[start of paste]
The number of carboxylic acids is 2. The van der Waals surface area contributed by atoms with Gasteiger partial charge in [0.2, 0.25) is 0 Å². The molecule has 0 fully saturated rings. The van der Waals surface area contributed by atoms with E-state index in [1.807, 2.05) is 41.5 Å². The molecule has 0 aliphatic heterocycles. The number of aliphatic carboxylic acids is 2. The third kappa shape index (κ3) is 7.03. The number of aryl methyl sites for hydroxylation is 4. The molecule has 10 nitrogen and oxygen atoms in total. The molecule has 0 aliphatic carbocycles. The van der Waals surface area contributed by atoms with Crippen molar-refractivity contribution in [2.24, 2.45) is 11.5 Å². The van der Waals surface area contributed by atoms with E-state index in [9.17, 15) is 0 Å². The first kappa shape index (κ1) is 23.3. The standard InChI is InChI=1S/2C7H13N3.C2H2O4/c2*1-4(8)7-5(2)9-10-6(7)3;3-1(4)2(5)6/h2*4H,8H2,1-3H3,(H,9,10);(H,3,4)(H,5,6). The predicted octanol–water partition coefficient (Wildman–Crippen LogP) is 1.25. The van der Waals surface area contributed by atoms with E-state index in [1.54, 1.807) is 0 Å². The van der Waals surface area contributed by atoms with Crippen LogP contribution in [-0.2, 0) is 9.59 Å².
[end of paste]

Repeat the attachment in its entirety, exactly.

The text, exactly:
The number of carboxylic acids is 2. The van der Waals surface area contributed by atoms with Gasteiger partial charge in [0.2, 0.25) is 0 Å². The molecule has 0 fully saturated rings. The van der Waals surface area contributed by atoms with E-state index in [1.807, 2.05) is 41.5 Å². The molecule has 0 aliphatic heterocycles. The number of aliphatic carboxylic acids is 2. The third kappa shape index (κ3) is 7.03. The number of aryl methyl sites for hydroxylation is 4. The molecule has 10 nitrogen and oxygen atoms in total. The molecule has 0 aliphatic carbocycles. The van der Waals surface area contributed by atoms with Crippen molar-refractivity contribution in [2.24, 2.45) is 11.5 Å². The van der Waals surface area contributed by atoms with E-state index in [9.17, 15) is 0 Å². The first kappa shape index (κ1) is 23.3. The standard InChI is InChI=1S/2C7H13N3.C2H2O4/c2*1-4(8)7-5(2)9-10-6(7)3;3-1(4)2(5)6/h2*4H,8H2,1-3H3,(H,9,10);(H,3,4)(H,5,6). The predicted octanol–water partition coefficient (Wildman–Crippen LogP) is 1.25. The van der Waals surface area contributed by atoms with E-state index in [1.54, 1.807) is 0 Å². The van der Waals surface area contributed by atoms with Crippen LogP contribution in [-0.2, 0) is 9.59 Å².